Superfund Information Systems: Site Profile

Superfund Site:

SPECTRA-PHYSICS, INC.
MOUNTAIN VIEW, CA

Cleanup Activities

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Background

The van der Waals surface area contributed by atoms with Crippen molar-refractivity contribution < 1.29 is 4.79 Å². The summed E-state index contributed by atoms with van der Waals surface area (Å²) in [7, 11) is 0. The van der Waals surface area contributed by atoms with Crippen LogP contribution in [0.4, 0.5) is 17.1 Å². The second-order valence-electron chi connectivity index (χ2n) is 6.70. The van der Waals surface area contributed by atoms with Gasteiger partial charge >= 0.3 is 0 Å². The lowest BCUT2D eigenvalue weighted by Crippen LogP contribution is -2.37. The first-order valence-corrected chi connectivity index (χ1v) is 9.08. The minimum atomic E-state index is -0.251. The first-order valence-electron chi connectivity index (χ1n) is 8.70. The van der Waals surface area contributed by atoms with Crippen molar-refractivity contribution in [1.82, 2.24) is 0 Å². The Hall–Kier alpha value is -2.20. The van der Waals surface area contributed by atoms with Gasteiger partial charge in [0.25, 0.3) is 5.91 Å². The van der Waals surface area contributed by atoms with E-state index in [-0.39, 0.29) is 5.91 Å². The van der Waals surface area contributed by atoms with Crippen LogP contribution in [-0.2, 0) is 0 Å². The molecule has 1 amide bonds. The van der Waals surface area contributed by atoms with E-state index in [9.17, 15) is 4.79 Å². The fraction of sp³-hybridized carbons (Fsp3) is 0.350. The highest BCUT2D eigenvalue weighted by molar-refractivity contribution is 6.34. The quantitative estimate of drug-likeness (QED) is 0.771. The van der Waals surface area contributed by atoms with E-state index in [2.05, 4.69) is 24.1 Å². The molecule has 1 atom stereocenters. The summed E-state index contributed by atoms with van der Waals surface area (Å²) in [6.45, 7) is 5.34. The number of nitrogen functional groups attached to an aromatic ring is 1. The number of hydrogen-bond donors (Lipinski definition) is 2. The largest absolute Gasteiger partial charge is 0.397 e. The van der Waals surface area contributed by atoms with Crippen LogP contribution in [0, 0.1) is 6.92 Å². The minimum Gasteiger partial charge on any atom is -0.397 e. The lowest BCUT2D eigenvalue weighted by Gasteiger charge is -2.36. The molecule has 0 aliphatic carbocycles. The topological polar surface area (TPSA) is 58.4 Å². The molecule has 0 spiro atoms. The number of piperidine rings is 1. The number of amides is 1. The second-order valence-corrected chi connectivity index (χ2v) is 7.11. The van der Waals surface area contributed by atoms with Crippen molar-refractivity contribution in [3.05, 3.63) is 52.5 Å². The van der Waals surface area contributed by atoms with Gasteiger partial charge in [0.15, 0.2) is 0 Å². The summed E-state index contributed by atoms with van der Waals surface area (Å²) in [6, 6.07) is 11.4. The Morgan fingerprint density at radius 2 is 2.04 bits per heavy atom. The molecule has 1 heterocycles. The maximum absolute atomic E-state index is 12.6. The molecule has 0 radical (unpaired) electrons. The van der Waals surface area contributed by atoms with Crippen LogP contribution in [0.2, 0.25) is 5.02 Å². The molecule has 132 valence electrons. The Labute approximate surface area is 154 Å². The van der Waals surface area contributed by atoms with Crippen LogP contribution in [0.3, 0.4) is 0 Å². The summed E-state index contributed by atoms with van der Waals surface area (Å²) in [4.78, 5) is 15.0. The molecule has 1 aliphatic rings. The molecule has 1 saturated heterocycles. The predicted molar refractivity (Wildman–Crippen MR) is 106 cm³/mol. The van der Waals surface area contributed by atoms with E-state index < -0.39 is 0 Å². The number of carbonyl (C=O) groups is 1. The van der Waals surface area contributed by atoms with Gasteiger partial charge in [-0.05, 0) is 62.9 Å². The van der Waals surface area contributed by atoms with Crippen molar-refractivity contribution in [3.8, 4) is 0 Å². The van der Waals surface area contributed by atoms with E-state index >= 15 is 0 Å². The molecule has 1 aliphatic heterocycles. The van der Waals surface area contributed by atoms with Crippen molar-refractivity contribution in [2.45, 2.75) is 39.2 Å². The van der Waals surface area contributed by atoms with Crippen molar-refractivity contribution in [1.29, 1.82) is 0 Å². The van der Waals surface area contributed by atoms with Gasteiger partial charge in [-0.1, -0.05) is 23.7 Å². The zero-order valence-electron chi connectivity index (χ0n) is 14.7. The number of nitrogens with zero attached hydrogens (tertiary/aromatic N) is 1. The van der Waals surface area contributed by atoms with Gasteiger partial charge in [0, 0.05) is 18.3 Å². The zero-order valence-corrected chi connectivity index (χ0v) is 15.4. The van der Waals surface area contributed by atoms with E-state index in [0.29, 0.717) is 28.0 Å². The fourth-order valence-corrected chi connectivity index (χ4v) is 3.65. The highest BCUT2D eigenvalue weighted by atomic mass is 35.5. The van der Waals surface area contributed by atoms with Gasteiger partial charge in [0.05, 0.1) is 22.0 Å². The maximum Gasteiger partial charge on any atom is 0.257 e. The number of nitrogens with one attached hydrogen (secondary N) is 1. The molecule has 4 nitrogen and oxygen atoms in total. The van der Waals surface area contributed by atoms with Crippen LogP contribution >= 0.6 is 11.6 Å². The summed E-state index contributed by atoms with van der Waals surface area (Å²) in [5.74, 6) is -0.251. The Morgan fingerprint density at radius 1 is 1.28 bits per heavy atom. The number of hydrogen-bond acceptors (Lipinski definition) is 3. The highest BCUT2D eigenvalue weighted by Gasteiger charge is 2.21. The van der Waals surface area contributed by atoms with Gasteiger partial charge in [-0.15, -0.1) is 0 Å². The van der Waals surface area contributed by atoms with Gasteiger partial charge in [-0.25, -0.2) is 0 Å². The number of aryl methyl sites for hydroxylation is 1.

The 11.5-acre Spectra-Physics, Inc. site in Mountain View, California, has been the location of an electronics and gas laser manufacturing operation since 1961. These activities and several on-site wastewater sumps contaminated soil and groundwater with volatile organic compounds (VOCs), including tetrachloroethylene (PCE), trichloroethylene (TCE), vinyl chloride and 1,1-dichloroethane (1,1-DCA).  Furthermore, contaminated groundwater that migrated north from another NPL site, Teledyne Semiconductor, merged with the contaminated plume of the Spectra-Physics, Inc. site. The two firms are cleaning up the sites jointly.